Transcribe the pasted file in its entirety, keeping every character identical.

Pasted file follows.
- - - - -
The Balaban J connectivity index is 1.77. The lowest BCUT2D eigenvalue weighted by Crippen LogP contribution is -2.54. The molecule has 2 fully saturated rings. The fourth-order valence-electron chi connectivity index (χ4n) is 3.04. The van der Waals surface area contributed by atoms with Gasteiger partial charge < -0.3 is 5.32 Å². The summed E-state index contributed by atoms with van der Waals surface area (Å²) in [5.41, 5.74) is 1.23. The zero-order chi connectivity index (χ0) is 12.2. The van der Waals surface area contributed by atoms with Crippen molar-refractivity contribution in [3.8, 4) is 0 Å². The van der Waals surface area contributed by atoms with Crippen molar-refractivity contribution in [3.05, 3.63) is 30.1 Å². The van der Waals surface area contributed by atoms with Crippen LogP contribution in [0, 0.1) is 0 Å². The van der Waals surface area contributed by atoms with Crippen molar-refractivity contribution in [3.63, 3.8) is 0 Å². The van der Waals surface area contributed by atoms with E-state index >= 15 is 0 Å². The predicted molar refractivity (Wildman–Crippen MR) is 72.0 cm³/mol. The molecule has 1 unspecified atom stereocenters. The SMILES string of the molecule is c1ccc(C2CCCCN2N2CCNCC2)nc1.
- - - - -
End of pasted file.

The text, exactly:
The Balaban J connectivity index is 1.77. The lowest BCUT2D eigenvalue weighted by Crippen LogP contribution is -2.54. The molecule has 2 fully saturated rings. The fourth-order valence-electron chi connectivity index (χ4n) is 3.04. The van der Waals surface area contributed by atoms with Gasteiger partial charge < -0.3 is 5.32 Å². The summed E-state index contributed by atoms with van der Waals surface area (Å²) in [5.41, 5.74) is 1.23. The zero-order chi connectivity index (χ0) is 12.2. The van der Waals surface area contributed by atoms with Crippen molar-refractivity contribution in [3.8, 4) is 0 Å². The van der Waals surface area contributed by atoms with Crippen molar-refractivity contribution in [3.05, 3.63) is 30.1 Å². The van der Waals surface area contributed by atoms with Crippen LogP contribution in [0, 0.1) is 0 Å². The van der Waals surface area contributed by atoms with Crippen molar-refractivity contribution in [3.63, 3.8) is 0 Å². The van der Waals surface area contributed by atoms with E-state index >= 15 is 0 Å². The predicted molar refractivity (Wildman–Crippen MR) is 72.0 cm³/mol. The molecule has 1 unspecified atom stereocenters. The SMILES string of the molecule is c1ccc(C2CCCCN2N2CCNCC2)nc1.